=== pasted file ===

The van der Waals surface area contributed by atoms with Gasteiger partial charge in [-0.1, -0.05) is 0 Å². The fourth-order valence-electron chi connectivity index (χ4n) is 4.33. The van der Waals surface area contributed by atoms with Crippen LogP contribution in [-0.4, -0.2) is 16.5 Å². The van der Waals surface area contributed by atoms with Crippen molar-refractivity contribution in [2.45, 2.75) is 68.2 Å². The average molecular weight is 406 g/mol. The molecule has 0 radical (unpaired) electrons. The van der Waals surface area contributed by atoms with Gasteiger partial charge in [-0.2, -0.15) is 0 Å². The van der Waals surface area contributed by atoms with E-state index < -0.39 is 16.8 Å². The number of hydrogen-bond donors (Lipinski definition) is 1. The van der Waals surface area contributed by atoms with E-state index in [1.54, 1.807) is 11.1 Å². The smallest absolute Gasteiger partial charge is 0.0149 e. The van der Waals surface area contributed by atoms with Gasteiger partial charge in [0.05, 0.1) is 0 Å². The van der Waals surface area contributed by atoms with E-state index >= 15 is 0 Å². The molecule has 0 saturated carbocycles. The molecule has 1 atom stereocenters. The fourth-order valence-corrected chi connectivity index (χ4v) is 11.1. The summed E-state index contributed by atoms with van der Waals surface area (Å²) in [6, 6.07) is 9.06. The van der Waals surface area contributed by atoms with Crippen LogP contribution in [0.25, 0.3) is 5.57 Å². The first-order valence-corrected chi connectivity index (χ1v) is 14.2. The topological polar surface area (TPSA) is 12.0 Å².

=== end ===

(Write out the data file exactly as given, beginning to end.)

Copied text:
The van der Waals surface area contributed by atoms with Gasteiger partial charge in [-0.1, -0.05) is 0 Å². The fourth-order valence-electron chi connectivity index (χ4n) is 4.33. The van der Waals surface area contributed by atoms with Crippen LogP contribution in [-0.4, -0.2) is 16.5 Å². The van der Waals surface area contributed by atoms with Crippen molar-refractivity contribution in [2.45, 2.75) is 68.2 Å². The average molecular weight is 406 g/mol. The molecule has 0 radical (unpaired) electrons. The van der Waals surface area contributed by atoms with Gasteiger partial charge in [-0.2, -0.15) is 0 Å². The van der Waals surface area contributed by atoms with E-state index < -0.39 is 16.8 Å². The number of hydrogen-bond donors (Lipinski definition) is 1. The van der Waals surface area contributed by atoms with E-state index in [1.54, 1.807) is 11.1 Å². The smallest absolute Gasteiger partial charge is 0.0149 e. The van der Waals surface area contributed by atoms with Gasteiger partial charge in [0.05, 0.1) is 0 Å². The van der Waals surface area contributed by atoms with E-state index >= 15 is 0 Å². The molecule has 0 saturated carbocycles. The molecule has 1 atom stereocenters. The fourth-order valence-corrected chi connectivity index (χ4v) is 11.1. The summed E-state index contributed by atoms with van der Waals surface area (Å²) in [6, 6.07) is 9.06. The van der Waals surface area contributed by atoms with Crippen LogP contribution in [0.25, 0.3) is 5.57 Å². The first-order valence-corrected chi connectivity index (χ1v) is 14.2. The topological polar surface area (TPSA) is 12.0 Å².